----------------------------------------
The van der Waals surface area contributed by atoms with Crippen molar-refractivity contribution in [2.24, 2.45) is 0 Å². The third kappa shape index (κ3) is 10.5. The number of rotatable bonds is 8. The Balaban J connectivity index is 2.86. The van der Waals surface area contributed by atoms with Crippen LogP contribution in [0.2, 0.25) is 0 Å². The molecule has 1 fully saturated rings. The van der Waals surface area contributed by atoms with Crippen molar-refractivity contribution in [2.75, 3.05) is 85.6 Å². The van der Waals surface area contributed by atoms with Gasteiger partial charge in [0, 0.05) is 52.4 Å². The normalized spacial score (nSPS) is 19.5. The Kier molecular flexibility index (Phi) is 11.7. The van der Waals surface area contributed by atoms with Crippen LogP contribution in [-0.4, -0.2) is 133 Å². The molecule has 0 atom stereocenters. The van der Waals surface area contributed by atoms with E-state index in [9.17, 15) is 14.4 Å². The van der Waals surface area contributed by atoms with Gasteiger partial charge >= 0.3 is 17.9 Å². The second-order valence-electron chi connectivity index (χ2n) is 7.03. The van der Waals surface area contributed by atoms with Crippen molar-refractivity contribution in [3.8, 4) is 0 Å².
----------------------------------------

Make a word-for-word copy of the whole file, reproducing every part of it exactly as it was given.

The van der Waals surface area contributed by atoms with Crippen molar-refractivity contribution in [2.24, 2.45) is 0 Å². The third kappa shape index (κ3) is 10.5. The number of rotatable bonds is 8. The Balaban J connectivity index is 2.86. The van der Waals surface area contributed by atoms with Crippen LogP contribution in [0.2, 0.25) is 0 Å². The molecule has 1 fully saturated rings. The van der Waals surface area contributed by atoms with Crippen molar-refractivity contribution in [2.75, 3.05) is 85.6 Å². The van der Waals surface area contributed by atoms with Gasteiger partial charge in [0, 0.05) is 52.4 Å². The normalized spacial score (nSPS) is 19.5. The Kier molecular flexibility index (Phi) is 11.7. The van der Waals surface area contributed by atoms with Crippen LogP contribution in [-0.4, -0.2) is 133 Å². The molecule has 0 atom stereocenters. The van der Waals surface area contributed by atoms with E-state index in [9.17, 15) is 14.4 Å². The van der Waals surface area contributed by atoms with Gasteiger partial charge >= 0.3 is 17.9 Å². The second-order valence-electron chi connectivity index (χ2n) is 7.03. The van der Waals surface area contributed by atoms with Crippen molar-refractivity contribution in [3.8, 4) is 0 Å².